“Mechanisms enabling the secretary general to make executive decisions are absent,” says Abdel Maksood, adding that an official cabinet decision is needed to declare the council’s role.
But some of the current difficulties – both financial and technical – precede the recent restructuring. Since a 1994 presidential decree established the council, it has been the official national body overseeing the sector, and the body takes much of the blame for the sector's many woes.
Some of these problems even date back long before its establishment, with the rise of Egyptomania in the 19th century and Mohamed Ali's establishment of the first national antiquities authority in 1835. European explorers dominated the field of Egyptian archaeology, as well as the processes by which the items discovered were studied and displayed.
The authority's role was restricted to registering historical buildings and conserving valuable artifacts in the Azbakeyya Museum, the nucleus of what is now the Egyptian Museum in Cairo, overlooking Tahrir Square.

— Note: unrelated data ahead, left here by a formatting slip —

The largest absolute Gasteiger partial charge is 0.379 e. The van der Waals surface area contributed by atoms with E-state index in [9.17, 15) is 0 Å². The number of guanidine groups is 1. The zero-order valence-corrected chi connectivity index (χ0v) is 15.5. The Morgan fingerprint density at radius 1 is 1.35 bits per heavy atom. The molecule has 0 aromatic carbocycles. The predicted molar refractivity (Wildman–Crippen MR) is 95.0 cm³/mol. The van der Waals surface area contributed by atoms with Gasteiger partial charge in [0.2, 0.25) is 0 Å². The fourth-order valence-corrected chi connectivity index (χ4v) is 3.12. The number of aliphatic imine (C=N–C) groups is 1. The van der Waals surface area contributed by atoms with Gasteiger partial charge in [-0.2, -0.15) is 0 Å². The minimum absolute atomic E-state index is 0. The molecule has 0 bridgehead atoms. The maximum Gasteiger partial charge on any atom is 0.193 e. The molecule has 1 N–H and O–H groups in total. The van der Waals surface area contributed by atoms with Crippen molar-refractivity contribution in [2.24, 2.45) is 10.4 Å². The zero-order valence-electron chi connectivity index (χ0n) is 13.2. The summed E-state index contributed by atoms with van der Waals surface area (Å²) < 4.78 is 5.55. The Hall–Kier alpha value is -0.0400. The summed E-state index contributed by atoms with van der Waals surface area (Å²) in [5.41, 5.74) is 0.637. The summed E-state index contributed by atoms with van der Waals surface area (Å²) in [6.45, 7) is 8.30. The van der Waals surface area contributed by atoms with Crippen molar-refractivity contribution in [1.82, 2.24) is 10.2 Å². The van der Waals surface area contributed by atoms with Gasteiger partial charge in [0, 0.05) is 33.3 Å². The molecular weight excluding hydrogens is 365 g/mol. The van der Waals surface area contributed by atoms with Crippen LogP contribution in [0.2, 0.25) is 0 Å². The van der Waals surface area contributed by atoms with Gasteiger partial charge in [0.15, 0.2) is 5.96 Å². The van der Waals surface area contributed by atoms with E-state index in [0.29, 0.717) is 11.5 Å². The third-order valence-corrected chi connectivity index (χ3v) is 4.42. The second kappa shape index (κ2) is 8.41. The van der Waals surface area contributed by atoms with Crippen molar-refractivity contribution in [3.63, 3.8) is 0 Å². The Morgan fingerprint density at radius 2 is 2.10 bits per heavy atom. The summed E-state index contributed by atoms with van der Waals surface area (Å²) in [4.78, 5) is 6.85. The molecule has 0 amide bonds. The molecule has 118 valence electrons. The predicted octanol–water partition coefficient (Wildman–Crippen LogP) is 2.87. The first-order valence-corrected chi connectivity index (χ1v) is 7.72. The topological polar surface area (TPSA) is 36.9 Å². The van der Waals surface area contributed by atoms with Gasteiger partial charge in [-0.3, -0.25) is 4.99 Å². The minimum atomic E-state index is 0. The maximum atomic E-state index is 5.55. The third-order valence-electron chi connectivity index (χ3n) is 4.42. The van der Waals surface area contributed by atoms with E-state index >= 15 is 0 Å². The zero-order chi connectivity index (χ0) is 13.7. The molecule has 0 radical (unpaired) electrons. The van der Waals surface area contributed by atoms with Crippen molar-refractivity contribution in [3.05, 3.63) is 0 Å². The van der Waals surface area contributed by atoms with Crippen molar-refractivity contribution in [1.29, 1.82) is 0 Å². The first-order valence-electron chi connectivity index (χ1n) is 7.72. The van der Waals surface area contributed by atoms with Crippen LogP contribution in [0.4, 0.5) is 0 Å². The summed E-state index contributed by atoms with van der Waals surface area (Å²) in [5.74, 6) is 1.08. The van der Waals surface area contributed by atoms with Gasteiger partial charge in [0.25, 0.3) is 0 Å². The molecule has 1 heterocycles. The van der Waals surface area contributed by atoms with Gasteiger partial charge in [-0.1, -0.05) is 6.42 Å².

Almost two centuries later, the vision of the state for the antiquities sector has undergone little change. State inspectors are still assigned the task of supervising the work of foreign missions, registering newly discovered artifacts and securing antiquities storehouses. The excavations, however, remain dominated by foreign missions – mostly American and European teams, who have contributed greatly to the development of archaeological and historical knowledge.
Egyptian archaeological projects, on the other hand, are rare. Over the past few years, a few discoveries were made by the council's inspectors in Saqqara, Beni Suef and North Sinai. Still, Egypt’s contribution to archaeological research that is meant to fill in historical gaps remains minimal.